Safe Robotic Implementations That Can Work With Humans
In the earliest days of automation, there was a lot of concern that robots would lead to most people in the manufacturing sector losing their jobs. It wasn’t hard to see where these worries originated. After all, robotic equipment can work around the clock, reproducing the same tasks with practically no variation in terms of quality or speed. This is why these machines have become almost ubiquitous throughout the industry. However, the human factor remains a core component of what makes manufacturers successful. In fact, new developments in technology have made collaboration between humans and robots more fluid and beneficial than ever before.
Those in the technology realm have even come up with a new term to describe these machines: cobots. Equipped with advanced artificial intelligence and machine learning capabilities, this brand of robot comes closer to being true co-workers with their flesh-and-blood counterparts than their simpler predecessors. Rather than simply following a rigid program, these machines can be “taught” to perform smaller-scale tasks than the typical industrial robot arm. This means they can interact with people on the production floor or in a warehouse to make work smoother, easier and less stressful on human beings.
These machines already can be found in numerous applications in multiple market segments. For example, they can perform tedious picking and placing jobs, allowing people to concentrate on more thought-intensive elements of assembly or kitting. Elements of manufacturing such as finishing, dispensing and coating that require high degrees of accuracy to conserve resources are perfect uses for cobots. They can reduce cycle times, improve safety and ensure identical results over thousands of repetitions.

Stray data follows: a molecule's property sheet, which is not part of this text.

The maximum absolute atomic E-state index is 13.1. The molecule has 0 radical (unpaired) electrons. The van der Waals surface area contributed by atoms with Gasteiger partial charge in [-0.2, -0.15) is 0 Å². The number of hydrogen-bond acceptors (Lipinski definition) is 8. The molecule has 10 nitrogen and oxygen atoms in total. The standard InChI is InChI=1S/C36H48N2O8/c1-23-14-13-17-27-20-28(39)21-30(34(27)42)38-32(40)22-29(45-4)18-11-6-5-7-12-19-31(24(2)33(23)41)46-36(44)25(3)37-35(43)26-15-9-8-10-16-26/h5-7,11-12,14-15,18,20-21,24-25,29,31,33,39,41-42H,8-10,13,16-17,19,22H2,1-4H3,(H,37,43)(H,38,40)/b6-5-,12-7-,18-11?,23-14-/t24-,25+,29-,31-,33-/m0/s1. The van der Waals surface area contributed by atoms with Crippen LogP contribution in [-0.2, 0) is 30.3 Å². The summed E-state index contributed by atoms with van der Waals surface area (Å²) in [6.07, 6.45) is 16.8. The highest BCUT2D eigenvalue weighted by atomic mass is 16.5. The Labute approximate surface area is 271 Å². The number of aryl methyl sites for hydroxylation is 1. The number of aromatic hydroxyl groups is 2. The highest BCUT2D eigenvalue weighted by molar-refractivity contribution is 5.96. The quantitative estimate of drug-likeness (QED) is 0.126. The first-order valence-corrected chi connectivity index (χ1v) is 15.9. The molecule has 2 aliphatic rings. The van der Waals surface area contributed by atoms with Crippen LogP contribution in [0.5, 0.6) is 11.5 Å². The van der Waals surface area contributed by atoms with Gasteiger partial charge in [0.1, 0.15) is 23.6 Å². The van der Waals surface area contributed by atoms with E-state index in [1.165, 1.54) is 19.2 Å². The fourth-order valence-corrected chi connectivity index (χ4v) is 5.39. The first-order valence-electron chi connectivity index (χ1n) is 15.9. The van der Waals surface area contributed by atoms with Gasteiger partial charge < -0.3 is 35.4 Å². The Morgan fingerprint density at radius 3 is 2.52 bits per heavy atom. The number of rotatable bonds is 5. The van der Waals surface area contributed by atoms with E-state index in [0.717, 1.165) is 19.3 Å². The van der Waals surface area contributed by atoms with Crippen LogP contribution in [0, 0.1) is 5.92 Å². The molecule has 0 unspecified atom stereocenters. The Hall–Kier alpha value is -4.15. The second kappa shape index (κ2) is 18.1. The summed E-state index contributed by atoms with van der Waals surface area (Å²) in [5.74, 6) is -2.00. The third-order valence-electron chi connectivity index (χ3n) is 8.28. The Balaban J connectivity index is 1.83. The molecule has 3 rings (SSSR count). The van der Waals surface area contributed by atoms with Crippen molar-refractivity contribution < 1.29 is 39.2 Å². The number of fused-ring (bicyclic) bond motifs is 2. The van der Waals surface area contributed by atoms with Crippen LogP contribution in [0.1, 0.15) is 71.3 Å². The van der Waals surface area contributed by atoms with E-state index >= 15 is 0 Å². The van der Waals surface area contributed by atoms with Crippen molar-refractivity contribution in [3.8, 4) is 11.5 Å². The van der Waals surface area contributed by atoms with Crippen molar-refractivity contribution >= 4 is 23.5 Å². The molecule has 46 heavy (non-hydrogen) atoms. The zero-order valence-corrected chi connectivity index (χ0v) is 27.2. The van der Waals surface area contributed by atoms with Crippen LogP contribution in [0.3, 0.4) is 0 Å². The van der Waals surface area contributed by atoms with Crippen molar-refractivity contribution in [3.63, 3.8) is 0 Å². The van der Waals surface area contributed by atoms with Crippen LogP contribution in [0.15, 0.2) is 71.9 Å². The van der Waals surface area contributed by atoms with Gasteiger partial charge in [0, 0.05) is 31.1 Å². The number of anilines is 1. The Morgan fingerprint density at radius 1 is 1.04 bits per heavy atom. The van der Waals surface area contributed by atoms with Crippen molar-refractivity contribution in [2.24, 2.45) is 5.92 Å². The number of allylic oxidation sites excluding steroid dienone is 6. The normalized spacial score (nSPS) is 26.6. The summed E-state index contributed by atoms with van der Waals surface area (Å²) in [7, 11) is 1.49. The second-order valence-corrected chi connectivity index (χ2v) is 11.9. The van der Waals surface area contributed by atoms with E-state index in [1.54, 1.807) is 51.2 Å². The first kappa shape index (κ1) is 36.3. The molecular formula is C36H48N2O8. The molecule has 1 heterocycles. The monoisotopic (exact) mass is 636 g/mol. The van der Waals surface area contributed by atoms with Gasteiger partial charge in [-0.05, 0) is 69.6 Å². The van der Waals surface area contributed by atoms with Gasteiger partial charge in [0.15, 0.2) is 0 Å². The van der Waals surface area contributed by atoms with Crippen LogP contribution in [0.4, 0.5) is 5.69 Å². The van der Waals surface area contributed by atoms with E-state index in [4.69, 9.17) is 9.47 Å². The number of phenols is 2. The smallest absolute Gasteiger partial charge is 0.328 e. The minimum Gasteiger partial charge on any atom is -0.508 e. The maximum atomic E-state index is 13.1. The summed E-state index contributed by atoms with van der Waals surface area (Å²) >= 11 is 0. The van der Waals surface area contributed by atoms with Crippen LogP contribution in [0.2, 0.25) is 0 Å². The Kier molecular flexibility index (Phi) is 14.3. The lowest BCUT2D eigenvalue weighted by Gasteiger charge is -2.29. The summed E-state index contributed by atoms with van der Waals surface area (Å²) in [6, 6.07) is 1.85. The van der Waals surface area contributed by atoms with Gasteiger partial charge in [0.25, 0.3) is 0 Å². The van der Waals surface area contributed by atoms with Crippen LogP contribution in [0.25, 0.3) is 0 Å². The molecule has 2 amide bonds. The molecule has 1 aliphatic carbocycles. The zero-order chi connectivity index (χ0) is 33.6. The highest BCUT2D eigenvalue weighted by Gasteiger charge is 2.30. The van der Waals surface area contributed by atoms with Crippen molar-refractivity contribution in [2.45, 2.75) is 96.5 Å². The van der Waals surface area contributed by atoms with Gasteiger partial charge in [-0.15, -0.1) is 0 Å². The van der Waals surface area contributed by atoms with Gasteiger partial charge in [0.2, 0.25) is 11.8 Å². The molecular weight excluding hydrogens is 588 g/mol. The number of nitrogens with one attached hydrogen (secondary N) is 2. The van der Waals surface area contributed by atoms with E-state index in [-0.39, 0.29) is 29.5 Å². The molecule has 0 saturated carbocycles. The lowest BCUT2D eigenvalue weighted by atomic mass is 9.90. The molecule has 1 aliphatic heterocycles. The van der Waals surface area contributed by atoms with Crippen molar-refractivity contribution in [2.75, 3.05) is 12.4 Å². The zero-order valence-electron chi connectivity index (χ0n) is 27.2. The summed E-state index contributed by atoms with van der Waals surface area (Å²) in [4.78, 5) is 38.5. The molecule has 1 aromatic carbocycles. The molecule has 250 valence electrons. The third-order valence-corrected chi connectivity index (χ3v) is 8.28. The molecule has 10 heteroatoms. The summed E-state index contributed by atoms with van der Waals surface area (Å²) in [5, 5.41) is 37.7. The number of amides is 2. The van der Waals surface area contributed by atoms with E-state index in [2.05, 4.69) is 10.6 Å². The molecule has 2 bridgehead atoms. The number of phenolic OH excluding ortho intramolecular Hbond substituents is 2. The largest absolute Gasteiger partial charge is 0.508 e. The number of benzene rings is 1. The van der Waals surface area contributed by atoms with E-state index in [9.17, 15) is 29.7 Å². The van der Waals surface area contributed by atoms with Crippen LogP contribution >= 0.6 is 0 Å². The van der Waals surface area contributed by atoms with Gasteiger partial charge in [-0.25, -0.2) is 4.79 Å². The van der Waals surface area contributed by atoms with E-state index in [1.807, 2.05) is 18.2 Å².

Another illustration of how this technology can be beneficial can be found in machining. One of these robots can move between CNC machines to replenish raw materials or swap tools as required, thus eliminating the need for a person to tend to each one individually.
Collaborative robotics is becoming a big part of the automation sector, and it’s only going to get bigger as the benefits of this concept become more widely known. A recent study estimates that there will be more than 40,000 cobots working in factories, distribution centers and other industrial facilities by the end of the 2020s , and the reasons why should be obvious. To learn more about common applications for these robots, take a look at the accompanying resource.
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